Monday, March 31, 2008

Holy Annunciation

Today's the Feast of the Annunciation, which is the feast most closely dedicated to the Annunciation. For celebration, here is a poem by Donne and a passage from the Tome of Leo.

The Annunciation and Passion
John Donne

Tamely, frail body, abstain to-day ; to-day
My soul eats twice, Christ hither and away.
She sees Him man, so like God made in this,
That of them both a circle emblem is,
Whose first and last concur ; this doubtful day
Of feast or fast, Christ came, and went away ;
She sees Him nothing, twice at once, who's all ;
She sees a cedar plant itself, and fall ;
Her Maker put to making, and the head
Of life at once not yet alive, yet dead ;
She sees at once the Virgin Mother stay
Reclused at home, public at Golgotha ;
Sad and rejoiced she's seen at once, and seen
At almost fifty, and at scarce fifteen ;
At once a son is promised her, and gone ;
Gabriell gives Christ to her, He her to John ;
Not fully a mother, she's in orbity ;
At once receiver and the legacy.
All this, and all between, this day hath shown,
Th' abridgement of Christ's story, which makes one—
As in plain maps, the furthest west is east—
Of th' angels Ave, and Consummatum est.
How well the Church, God's Court of Faculties,
Deals, in sometimes, and seldom joining these.
As by the self-fix'd Pole we never do
Direct our course, but the next star thereto,
Which shows where th'other is, and which we say
—Because it strays not far—doth never stray,
So God by His Church, nearest to him, we know,
And stand firm, if we by her motion go.
His Spirit, as His fiery pillar, doth
Lead, and His Church, as cloud ; to one end both.
This Church by letting those days join, hath shown
Death and conception in mankind is one ;
Or 'twas in Him the same humility,
That He would be a man, and leave to be ;
Or as creation He hath made, as God,
With the last judgment but one period,
His imitating spouse would join in one
Manhood's extremes ; He shall come, He is gone ;
Or as though one blood drop, which thence did fall,
Accepted, would have served, He yet shed all,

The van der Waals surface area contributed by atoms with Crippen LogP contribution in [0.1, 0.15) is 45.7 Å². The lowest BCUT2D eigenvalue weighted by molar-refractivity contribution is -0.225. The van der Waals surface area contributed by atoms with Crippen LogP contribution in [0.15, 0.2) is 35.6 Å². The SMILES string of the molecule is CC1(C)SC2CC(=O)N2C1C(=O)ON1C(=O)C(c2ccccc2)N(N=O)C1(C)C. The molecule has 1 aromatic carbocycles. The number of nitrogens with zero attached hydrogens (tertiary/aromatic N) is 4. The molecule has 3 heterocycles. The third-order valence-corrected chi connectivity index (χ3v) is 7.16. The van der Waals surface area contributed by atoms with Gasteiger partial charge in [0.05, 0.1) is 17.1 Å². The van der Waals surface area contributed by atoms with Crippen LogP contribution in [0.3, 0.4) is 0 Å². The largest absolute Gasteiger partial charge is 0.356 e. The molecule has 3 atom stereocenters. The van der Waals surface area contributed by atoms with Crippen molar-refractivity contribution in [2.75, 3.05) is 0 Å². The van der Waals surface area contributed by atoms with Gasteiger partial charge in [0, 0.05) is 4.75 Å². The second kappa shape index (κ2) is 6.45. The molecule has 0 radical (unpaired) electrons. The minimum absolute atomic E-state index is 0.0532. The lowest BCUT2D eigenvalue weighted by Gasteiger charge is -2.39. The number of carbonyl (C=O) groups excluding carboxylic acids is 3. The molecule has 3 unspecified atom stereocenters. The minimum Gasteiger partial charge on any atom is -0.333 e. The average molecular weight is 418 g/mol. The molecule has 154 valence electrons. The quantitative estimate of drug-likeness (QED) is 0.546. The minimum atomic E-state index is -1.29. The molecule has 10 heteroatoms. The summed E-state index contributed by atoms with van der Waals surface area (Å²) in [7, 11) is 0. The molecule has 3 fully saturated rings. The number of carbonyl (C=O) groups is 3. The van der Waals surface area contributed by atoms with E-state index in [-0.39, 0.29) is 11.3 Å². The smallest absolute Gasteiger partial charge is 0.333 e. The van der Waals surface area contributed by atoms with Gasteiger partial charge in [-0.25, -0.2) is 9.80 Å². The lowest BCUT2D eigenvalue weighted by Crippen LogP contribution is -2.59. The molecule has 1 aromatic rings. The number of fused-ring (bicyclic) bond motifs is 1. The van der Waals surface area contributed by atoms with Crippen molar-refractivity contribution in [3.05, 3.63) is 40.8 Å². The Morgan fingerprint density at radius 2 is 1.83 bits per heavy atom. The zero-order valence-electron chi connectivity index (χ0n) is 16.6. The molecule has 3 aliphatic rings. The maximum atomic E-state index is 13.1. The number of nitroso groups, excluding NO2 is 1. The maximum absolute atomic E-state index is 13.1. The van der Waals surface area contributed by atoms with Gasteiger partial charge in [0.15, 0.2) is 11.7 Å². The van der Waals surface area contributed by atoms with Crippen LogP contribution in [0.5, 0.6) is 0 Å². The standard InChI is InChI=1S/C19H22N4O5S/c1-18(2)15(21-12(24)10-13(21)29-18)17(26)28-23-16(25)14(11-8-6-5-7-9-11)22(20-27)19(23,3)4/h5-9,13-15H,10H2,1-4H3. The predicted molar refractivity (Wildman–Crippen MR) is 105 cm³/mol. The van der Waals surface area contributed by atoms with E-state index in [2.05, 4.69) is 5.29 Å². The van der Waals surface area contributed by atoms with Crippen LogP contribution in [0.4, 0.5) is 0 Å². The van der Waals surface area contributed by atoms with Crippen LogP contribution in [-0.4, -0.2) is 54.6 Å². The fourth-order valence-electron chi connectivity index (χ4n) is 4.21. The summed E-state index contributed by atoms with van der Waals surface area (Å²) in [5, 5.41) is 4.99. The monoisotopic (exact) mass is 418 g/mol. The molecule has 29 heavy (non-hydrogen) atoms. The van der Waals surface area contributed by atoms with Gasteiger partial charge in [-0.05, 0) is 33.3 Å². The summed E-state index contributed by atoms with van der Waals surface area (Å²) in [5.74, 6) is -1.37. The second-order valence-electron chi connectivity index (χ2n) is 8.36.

So though the least of His pains, deeds, or words,
Would busy a life, she all this day affords.
This treasure then, in gross, my soul, uplay,
And in my life retail it every day.


For it was the Holy Ghost who gave fecundity to the Virgin, but it was from a body that a real body was derived; and "when Wisdom was building herself a house," the "Word was made flesh, and dwelt among us,that is, in that flesh which he assumed from a human being, and which he animated with the spirit of rational life. Accordingly while the distinctness of both natures and substances was preserved, and both met in one Person, lowliness was assumed by majesty, weakness by power, mortality by eternity; and, in order to pay the debt of our condition, the inviolable nature was united to the passible, so that as the appropriate remedy for our ills, one and the same "Mediator between God and man, the Man Christ Jesus," might from one element be capable of dying and also from the other be incapable. Therefore in the entire and perfect nature of very man was born very God, whole in what was his, whole in what was ours. By "ours" we mean what the Creator formed in us at the beginning and what he assumed in order to restore; for of that which the deceiver brought in, and man, thus deceived, admitted, there was not a trace in the Saviour; and the fact that he took on himself a share in our infirmities did not make him a partaker in our transgressions. He assumed "the form of a servant" without the defilement of sin, enriching what was human, not impairing what was divine: because that "emptying of himself," whereby the Invisible made himself visible, and the Creator and Lord of all things willed to be one among mortals, was a stooping down in compassion, not a failure of power. Accordingly, the same who, remaining in the form of God, made man, was made man in the form of a servant. For each of the natures retains its proper character without defect....

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